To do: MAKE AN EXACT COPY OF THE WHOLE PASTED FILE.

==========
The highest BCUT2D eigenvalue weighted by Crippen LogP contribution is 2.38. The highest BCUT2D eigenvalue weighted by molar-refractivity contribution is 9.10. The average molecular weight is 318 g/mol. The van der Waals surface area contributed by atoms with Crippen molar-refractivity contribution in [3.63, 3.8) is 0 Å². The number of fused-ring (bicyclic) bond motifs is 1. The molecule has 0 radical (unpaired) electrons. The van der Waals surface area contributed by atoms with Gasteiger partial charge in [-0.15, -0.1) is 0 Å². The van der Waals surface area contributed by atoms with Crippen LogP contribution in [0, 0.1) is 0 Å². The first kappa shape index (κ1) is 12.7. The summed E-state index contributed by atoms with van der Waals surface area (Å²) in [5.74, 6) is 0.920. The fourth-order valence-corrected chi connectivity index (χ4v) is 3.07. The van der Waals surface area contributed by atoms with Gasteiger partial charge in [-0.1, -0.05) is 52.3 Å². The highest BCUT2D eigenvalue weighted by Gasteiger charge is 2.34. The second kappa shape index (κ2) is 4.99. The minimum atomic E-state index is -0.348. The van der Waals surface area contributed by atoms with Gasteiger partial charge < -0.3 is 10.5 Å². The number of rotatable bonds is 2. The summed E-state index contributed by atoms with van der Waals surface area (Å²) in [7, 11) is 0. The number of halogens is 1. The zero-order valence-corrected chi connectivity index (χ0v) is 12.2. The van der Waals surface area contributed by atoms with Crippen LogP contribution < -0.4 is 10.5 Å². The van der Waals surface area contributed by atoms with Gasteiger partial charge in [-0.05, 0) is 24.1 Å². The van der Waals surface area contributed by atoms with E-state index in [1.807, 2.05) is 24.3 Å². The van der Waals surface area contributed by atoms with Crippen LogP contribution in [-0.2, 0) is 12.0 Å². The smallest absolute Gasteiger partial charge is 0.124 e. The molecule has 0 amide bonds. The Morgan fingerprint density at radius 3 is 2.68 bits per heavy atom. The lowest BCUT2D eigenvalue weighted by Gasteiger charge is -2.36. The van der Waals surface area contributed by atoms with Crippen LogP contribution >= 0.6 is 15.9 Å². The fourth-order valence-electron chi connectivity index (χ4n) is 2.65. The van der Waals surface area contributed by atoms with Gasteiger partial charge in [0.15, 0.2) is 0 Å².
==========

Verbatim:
The highest BCUT2D eigenvalue weighted by Crippen LogP contribution is 2.38. The highest BCUT2D eigenvalue weighted by molar-refractivity contribution is 9.10. The average molecular weight is 318 g/mol. The van der Waals surface area contributed by atoms with Crippen molar-refractivity contribution in [3.63, 3.8) is 0 Å². The number of fused-ring (bicyclic) bond motifs is 1. The molecule has 0 radical (unpaired) electrons. The van der Waals surface area contributed by atoms with Gasteiger partial charge in [-0.15, -0.1) is 0 Å². The van der Waals surface area contributed by atoms with Crippen LogP contribution in [0, 0.1) is 0 Å². The first kappa shape index (κ1) is 12.7. The summed E-state index contributed by atoms with van der Waals surface area (Å²) in [5.74, 6) is 0.920. The fourth-order valence-corrected chi connectivity index (χ4v) is 3.07. The van der Waals surface area contributed by atoms with Gasteiger partial charge in [-0.1, -0.05) is 52.3 Å². The highest BCUT2D eigenvalue weighted by Gasteiger charge is 2.34. The second kappa shape index (κ2) is 4.99. The minimum atomic E-state index is -0.348. The van der Waals surface area contributed by atoms with Gasteiger partial charge < -0.3 is 10.5 Å². The number of rotatable bonds is 2. The summed E-state index contributed by atoms with van der Waals surface area (Å²) in [7, 11) is 0. The number of halogens is 1. The zero-order valence-corrected chi connectivity index (χ0v) is 12.2. The van der Waals surface area contributed by atoms with Crippen LogP contribution < -0.4 is 10.5 Å². The van der Waals surface area contributed by atoms with Gasteiger partial charge in [-0.05, 0) is 24.1 Å². The van der Waals surface area contributed by atoms with E-state index in [1.807, 2.05) is 24.3 Å². The van der Waals surface area contributed by atoms with Crippen LogP contribution in [-0.2, 0) is 12.0 Å². The smallest absolute Gasteiger partial charge is 0.124 e. The molecule has 0 amide bonds. The Morgan fingerprint density at radius 3 is 2.68 bits per heavy atom. The lowest BCUT2D eigenvalue weighted by Gasteiger charge is -2.36. The van der Waals surface area contributed by atoms with Crippen LogP contribution >= 0.6 is 15.9 Å². The fourth-order valence-electron chi connectivity index (χ4n) is 2.65. The van der Waals surface area contributed by atoms with Gasteiger partial charge in [0.15, 0.2) is 0 Å².